The Paris correspondent of the Washington Republic gives the following account of a tumble—it could not well be called a descent —in a parachute. They do strange things in Paris:— M. Letar—a new name in aeronautics—announced his ascent underneath the balloon of the Hippodrome, in a machine which he called a navigable parachute. He himself was designated in ! Si i.al as the i; man that flies." Everything was so pompous ar.d so promising that the Emperor and Empress were unfortunate enough to be taken in by M. Letar, (not into his parachute—Heaven forbid !) but tiken in in the sense of befooled. They attended the representation in grand state — After the usual equestrian and military ma-ncEuvres, the balloon went up, dragging up a very unwilling looking contrivance, which was the navigable parachute in question. M. Letar was invisible, being completely shrouded in the falling folds of this remarkable invention. He was to be cut down at the height of three thousand feet. I believe that' generally when men are cut down it is with an idea of resuscitating them ; this time the object seemed to be rather to put him beyond resuscitation altogether. At the height promised the balloon gave out, and a rapid descent was the consequence, the cord was cut at an elevation of two hundred yards, and M. Letar came down, and M. Fontain went up. The navigable parachute, tippped up on one end, refused to open, and thus resist the descent, and, aiming at one end of toe Champ de Mars, it swooped down, taking Mons. Letar along with it, in something of the style that would be adopted by a hungry hawk having descried a sparrow on a stone wall. To the spectators the concussion seemed terrific, but the man that flies minded it very little. He was stunned for a moment but actually got up and walked home.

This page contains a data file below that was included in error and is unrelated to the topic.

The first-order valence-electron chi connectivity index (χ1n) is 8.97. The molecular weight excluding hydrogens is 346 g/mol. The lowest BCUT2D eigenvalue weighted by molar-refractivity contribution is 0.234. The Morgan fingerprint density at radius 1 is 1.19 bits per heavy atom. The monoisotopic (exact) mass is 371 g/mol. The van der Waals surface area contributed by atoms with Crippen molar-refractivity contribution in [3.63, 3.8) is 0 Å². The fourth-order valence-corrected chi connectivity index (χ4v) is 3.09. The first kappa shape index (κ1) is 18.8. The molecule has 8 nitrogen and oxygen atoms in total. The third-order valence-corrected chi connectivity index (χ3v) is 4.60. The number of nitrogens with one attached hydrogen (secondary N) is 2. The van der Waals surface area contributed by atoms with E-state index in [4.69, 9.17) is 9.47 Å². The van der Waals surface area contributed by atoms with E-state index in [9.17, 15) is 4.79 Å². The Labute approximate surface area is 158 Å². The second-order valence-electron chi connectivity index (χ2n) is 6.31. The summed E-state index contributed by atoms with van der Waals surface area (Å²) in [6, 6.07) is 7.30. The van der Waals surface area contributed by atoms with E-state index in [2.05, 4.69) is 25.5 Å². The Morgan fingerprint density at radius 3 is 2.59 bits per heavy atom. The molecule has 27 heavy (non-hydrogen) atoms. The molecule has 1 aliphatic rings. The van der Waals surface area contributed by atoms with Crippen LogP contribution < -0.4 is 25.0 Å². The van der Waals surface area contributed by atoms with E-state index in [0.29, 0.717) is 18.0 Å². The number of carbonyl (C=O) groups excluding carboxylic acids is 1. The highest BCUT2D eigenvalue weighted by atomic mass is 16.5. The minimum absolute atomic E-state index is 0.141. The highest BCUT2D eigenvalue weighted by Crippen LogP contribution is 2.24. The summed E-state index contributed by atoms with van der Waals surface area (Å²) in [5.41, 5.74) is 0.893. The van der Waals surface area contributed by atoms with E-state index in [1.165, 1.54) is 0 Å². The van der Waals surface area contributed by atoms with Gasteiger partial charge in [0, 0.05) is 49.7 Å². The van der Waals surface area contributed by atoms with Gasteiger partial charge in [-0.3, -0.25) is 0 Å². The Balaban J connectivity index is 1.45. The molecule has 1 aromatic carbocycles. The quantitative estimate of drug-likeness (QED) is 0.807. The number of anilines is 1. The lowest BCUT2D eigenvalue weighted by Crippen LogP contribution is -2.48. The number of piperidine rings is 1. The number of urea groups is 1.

This article was originally published with the title "Ground and Lofty Parachuting"